Another example of this longstanding tradition of the intersection between psychoanalysis and social, political and cultural concerns, is the productive collaboration that took place among psychoanalytic thinkers such as Erich Fromm and Herbert Marcuse, and the tradition of critical theory emerging out of The Institute for Social Research in Frankfurt. Marcuse in particular continued to synthesize Marxist thinking, critical theory and psychoanalysis in his writing throughout his career. Both Adorno and Horkheimer synthesized psychoanalytic thinking with critical theory in their analyses of the way in which American consumerism, popular culture, and the mass media manufacture false needs that perpetuate the capitalist system. They drew attention to the way we are socialized into believing that if we drink the right beer or wine, drive the right car or wear the right clothes, we will find love, happiness and contentment.
In contrast to writers such as Fromm and Marcuse, many of the European émigrés who became most influential in the development of American psychoanalysis as a therapeutic modality, downplayed their progressive and socialist leanings so as not to arouse suspicion among their American hosts, fearful of ideologically dangerous foreigners. The intense anti-communism of the McCarthy era further created pressure on these emigres to decouple psychoanalysis from Marxism and downplay their politics more generally so as not to jeopardize the future of psychoanalysis in North America. (Herbert Marcuse, integrating psychoanalysis into critical theory, was a notable exception.) They thus kept their political views to themselves and focused on establishing psychoanalysis as a profession.
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The professionalization of psychoanalysis within the United States, starting before the émigré phenomenon, in many ways succeeded. During the early 1920’s, when psychoanalysis was beginning to take root in the United States, the American medical profession was struggling to upgrade and standardize medical training. The American physicians who played a dominant role in developing psychoanalysis were concerned about jeopardizing the future of the profession by training candidates who did not have a background in medicine. In 1938, the American Psychoanalytic Association made the fateful decision to restrict formal psychoanalytic training to physicians. The concern with protecting the professionalism of psychoanalysis contributed to its elitist character, privileged scientific respectability, and discouraged innovation. Over time, as medicine consolidated its elevated status within the healthcare professions, and psychoanalysis became established as a subspecialty of medicine, the social prestige of the psychoanalytic profession grew as well. For residents training as psychiatrists, the rigorous, time consuming process involved of psychoanalytic training, also fed the sense that psychoanalysis was an elite subspecialty within psychiatry. Chairs in most major psychiatry departments were psychoanalysts and most psychiatry residency training programs provided at least some training in psychoanalytically oriented treatment.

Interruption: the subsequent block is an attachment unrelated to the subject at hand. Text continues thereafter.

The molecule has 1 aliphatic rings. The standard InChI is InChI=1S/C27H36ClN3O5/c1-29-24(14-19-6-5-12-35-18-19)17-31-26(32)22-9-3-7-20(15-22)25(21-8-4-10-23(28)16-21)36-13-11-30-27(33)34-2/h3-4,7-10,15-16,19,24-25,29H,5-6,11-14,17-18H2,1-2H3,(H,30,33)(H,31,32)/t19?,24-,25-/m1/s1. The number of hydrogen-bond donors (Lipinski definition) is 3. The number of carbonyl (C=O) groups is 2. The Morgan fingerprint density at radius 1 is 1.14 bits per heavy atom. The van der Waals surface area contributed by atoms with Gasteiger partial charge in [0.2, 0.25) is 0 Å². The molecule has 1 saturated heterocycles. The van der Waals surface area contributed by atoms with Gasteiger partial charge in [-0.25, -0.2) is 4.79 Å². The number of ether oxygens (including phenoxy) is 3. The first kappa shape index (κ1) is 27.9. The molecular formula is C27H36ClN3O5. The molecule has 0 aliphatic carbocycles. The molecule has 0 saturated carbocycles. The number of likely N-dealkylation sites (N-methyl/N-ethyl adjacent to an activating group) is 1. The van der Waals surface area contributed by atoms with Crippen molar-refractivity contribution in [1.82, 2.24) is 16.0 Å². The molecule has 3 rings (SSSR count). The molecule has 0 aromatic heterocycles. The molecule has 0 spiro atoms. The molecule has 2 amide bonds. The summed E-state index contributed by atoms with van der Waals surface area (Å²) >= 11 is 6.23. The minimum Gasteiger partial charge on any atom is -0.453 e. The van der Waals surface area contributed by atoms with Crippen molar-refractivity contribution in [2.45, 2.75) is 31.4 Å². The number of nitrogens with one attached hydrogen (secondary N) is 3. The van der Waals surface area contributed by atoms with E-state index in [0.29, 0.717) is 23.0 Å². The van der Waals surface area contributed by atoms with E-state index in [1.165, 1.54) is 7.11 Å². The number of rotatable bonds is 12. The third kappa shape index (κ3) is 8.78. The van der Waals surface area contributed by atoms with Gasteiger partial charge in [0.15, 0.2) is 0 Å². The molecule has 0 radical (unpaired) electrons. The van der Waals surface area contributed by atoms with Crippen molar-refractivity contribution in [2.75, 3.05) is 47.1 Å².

The United States became the center of the psychoanalytic world and massive effort and resources went into psychoanalytic training and the development of the field. Psychoanalysis thus emerged as a lucrative, high prestige, and socially conservative profession, attracting candidates who most often had greater interest in becoming respected members of the establishment than in challenging it. Psychoanalytic practice itself adopted a narrow, technical approach, with rather inflexible ideas about correct and incorrect technique. Psychoanalysis as a whole became a purveyor of conservative American middle class values rather than a culturally subversive force. Mental health, by extension, tended to be defined in terms of conformity to those values.